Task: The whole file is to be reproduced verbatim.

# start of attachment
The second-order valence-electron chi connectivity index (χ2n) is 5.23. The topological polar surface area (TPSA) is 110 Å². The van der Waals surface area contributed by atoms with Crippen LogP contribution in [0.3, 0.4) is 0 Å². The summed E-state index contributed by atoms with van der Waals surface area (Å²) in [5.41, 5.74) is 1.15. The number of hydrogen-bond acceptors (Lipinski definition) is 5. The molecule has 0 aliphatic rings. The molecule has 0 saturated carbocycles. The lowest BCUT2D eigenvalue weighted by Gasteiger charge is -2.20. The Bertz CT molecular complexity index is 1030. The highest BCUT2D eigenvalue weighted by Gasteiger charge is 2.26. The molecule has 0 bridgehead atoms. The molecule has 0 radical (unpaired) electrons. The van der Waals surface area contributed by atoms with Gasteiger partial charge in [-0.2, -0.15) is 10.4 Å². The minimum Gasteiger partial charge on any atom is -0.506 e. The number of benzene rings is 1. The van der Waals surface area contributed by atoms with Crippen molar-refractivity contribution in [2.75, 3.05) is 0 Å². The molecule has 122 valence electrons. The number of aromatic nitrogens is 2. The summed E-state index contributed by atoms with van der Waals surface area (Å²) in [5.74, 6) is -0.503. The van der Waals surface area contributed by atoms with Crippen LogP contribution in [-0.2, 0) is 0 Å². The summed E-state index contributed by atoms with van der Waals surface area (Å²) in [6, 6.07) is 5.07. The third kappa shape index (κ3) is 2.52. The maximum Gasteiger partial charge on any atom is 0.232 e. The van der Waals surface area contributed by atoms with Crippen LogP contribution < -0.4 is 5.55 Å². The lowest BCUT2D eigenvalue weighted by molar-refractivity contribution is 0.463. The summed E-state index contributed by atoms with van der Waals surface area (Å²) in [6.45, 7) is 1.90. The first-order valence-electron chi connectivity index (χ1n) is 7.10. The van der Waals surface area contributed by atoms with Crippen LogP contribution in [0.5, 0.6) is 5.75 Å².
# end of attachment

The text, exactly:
The second-order valence-electron chi connectivity index (χ2n) is 5.23. The topological polar surface area (TPSA) is 110 Å². The van der Waals surface area contributed by atoms with Crippen LogP contribution in [0.3, 0.4) is 0 Å². The summed E-state index contributed by atoms with van der Waals surface area (Å²) in [5.41, 5.74) is 1.15. The number of hydrogen-bond acceptors (Lipinski definition) is 5. The molecule has 0 aliphatic rings. The molecule has 0 saturated carbocycles. The lowest BCUT2D eigenvalue weighted by Gasteiger charge is -2.20. The Bertz CT molecular complexity index is 1030. The highest BCUT2D eigenvalue weighted by Gasteiger charge is 2.26. The molecule has 0 bridgehead atoms. The molecule has 0 radical (unpaired) electrons. The van der Waals surface area contributed by atoms with Gasteiger partial charge in [-0.2, -0.15) is 10.4 Å². The minimum Gasteiger partial charge on any atom is -0.506 e. The number of benzene rings is 1. The van der Waals surface area contributed by atoms with Crippen molar-refractivity contribution in [2.75, 3.05) is 0 Å². The molecule has 122 valence electrons. The number of aromatic nitrogens is 2. The summed E-state index contributed by atoms with van der Waals surface area (Å²) in [5.74, 6) is -0.503. The van der Waals surface area contributed by atoms with Crippen LogP contribution in [-0.2, 0) is 0 Å². The summed E-state index contributed by atoms with van der Waals surface area (Å²) in [6, 6.07) is 5.07. The third kappa shape index (κ3) is 2.52. The maximum Gasteiger partial charge on any atom is 0.232 e. The van der Waals surface area contributed by atoms with Crippen LogP contribution < -0.4 is 5.55 Å². The lowest BCUT2D eigenvalue weighted by molar-refractivity contribution is 0.463. The summed E-state index contributed by atoms with van der Waals surface area (Å²) in [6.45, 7) is 1.90. The first-order valence-electron chi connectivity index (χ1n) is 7.10. The van der Waals surface area contributed by atoms with Crippen LogP contribution in [0.5, 0.6) is 5.75 Å².